I want to discuss a kind of utterance which looks like a statement and grammatically, I suppose, would be classed as a statement, which is not nonsensical, and yet is not true or false. These are not going to be utterances which contain curious verbs like ‘could’ or ‘might,’ or curious words like ‘good,’ which many philosophers regard nowadays as danger signals. They will be perfectly straightforward utterances, with ordinary verbs in the first person singular present indicative active, and yet we shall see at once that they couldn’t possibly be true or false. Furthermore, if a person makes an utterance of this sort we should say that he is doing something rather than merely saying something.

When I say ‘I name this ship the Queen Elizabeth’ I do not describe the christening ceremony, I actually perform the christening.

If I say ‘I congratulate you’ when I’m not pleased or when I don’t believe the credit was yours, then there is insincerity.

If I say something like ‘I shall be there,’ it may not be certain whether it is a promise, or an expression of intention, or perhaps even a forecast of my future behavior, of what is going to happen to me; and it may matter a good deal, at least in developed societies, precisely  which of these things it is.

By means of these explicit performative verbs and some other devices we make explicit what precise act it is that we are performing when we issue our utterance. But here I would like to put in a word of warning. We must distinguish between the functions of making explicit what act it is we are performing, and the quite different matter of stating what act it is we are performing.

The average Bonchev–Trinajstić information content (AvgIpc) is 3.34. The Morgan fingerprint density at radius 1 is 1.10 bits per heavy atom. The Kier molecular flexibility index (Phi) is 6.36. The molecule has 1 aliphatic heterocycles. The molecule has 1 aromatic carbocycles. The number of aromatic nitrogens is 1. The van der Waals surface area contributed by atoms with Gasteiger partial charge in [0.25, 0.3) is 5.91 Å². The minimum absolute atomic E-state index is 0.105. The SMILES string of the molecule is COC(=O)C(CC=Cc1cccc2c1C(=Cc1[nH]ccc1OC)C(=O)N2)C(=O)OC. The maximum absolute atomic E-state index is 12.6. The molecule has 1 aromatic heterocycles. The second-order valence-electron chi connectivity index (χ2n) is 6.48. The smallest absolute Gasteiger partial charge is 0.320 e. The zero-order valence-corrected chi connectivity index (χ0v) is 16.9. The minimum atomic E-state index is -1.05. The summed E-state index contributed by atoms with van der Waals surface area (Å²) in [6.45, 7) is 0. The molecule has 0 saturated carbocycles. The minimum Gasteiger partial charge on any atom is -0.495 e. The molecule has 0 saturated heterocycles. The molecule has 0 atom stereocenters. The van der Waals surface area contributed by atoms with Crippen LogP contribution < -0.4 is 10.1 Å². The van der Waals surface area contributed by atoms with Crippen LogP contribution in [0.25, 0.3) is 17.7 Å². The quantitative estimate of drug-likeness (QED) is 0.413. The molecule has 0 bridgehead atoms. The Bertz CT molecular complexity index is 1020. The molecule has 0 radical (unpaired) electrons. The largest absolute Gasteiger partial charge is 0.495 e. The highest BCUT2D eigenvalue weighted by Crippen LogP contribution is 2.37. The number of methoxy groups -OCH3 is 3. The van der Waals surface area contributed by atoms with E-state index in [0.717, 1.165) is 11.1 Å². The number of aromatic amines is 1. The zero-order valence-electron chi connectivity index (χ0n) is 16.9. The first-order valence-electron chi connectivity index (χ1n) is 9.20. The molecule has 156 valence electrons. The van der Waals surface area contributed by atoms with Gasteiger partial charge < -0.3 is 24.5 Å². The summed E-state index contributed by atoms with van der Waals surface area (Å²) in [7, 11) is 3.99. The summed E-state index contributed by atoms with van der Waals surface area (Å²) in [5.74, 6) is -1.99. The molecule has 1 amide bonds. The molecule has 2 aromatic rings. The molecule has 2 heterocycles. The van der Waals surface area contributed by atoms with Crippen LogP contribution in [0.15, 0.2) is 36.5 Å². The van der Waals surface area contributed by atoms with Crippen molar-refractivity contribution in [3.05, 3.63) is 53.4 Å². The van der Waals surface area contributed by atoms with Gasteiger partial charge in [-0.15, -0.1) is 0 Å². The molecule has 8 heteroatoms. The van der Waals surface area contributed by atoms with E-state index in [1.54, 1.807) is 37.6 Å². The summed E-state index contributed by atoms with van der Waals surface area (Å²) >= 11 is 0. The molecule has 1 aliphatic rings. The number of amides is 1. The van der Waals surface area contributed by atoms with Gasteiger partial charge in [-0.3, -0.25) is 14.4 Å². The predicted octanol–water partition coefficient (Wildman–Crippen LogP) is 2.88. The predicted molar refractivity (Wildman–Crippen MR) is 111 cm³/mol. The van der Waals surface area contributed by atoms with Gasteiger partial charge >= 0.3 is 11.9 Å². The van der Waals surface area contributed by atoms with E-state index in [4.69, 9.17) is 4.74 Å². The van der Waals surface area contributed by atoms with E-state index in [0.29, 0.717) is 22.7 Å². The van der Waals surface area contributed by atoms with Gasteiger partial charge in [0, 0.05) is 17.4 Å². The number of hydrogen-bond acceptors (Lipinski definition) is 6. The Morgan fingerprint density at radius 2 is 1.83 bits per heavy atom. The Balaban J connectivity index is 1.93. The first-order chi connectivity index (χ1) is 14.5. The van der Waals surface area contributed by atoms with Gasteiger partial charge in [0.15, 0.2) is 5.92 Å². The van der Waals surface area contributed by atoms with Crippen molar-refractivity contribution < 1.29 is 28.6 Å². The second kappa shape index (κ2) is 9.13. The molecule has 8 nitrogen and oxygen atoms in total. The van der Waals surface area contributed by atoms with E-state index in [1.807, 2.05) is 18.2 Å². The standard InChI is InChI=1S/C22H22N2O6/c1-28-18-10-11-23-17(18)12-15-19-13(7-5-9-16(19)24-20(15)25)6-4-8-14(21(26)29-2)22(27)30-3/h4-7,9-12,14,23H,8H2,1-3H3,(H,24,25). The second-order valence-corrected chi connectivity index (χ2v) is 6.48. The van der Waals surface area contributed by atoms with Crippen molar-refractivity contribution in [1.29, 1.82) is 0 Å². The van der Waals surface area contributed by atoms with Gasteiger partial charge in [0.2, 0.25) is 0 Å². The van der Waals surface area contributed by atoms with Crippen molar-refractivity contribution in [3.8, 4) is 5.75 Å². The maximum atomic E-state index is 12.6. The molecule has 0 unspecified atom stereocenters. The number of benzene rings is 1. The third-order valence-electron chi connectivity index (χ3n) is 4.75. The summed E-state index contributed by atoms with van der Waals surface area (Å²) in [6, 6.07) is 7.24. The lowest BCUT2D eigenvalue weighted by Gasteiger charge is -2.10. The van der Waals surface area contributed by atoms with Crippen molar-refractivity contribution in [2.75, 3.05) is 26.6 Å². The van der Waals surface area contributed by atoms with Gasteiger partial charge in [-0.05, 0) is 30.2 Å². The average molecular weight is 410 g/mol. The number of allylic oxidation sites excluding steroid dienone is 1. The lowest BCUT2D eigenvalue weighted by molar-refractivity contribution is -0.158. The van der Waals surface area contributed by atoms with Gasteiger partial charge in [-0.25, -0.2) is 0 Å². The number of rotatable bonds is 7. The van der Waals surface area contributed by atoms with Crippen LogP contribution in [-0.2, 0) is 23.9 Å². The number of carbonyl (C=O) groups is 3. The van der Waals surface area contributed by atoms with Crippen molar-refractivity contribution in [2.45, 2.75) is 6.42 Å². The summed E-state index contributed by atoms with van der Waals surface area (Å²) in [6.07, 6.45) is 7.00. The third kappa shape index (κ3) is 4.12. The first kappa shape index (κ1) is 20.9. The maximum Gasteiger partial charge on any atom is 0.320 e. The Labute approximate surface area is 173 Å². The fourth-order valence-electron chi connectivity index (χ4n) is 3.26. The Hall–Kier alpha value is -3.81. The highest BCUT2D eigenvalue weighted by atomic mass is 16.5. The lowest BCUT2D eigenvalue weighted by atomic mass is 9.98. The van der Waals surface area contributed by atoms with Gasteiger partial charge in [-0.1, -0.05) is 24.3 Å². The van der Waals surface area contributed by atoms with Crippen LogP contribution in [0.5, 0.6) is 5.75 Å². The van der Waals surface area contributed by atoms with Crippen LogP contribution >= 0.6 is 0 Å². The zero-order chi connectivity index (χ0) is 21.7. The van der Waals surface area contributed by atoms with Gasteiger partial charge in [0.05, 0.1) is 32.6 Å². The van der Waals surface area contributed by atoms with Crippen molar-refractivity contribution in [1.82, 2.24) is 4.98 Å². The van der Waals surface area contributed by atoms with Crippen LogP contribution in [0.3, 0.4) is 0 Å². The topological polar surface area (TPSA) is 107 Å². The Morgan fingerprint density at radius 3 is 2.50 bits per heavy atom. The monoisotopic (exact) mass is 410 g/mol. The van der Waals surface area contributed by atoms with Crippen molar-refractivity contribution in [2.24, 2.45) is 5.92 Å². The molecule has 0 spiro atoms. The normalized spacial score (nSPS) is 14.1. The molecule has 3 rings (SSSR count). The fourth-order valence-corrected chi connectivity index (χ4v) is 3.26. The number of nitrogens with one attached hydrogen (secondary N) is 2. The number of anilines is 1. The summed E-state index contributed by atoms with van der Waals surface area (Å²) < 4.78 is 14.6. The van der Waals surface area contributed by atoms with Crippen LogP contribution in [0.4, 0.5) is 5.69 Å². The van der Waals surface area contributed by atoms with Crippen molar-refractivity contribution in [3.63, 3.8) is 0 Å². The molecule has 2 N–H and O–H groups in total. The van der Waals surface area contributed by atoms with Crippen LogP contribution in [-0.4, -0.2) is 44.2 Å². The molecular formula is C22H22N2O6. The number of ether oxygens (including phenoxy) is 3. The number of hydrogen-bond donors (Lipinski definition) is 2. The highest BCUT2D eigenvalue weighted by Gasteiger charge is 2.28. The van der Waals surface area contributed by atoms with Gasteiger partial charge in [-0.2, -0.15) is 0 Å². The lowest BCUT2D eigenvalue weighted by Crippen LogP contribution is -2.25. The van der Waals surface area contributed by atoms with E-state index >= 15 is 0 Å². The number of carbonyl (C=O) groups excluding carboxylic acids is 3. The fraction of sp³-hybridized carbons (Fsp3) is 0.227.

Consider the case, however, of the umpire when he says ‘Out.’ Performing has some connection with the facts.

Statements, we had it, were to be true or false; performative utterances on the other hand were to be felicitous or infelicitous. They were doing something, whereas for all we said  making statements was not doing something. Now this contrast surely, if we look back at it, is unsatisfactory.

Ills that have been found to afflict statements can be precisely paralleled with ills that are characteristic of performative utterances. And after all when we state something or describe something or report something, we do perform an act which is every bit as much an act as act of ordering or warning.

 

FANON:

The national middle class which takes over power at the end of the colonial regime is an underdeveloped middle class. It has practically no economic power, and in any case it is in no way commensurate with the bourgeoisie of the mother country which it hopes to replace.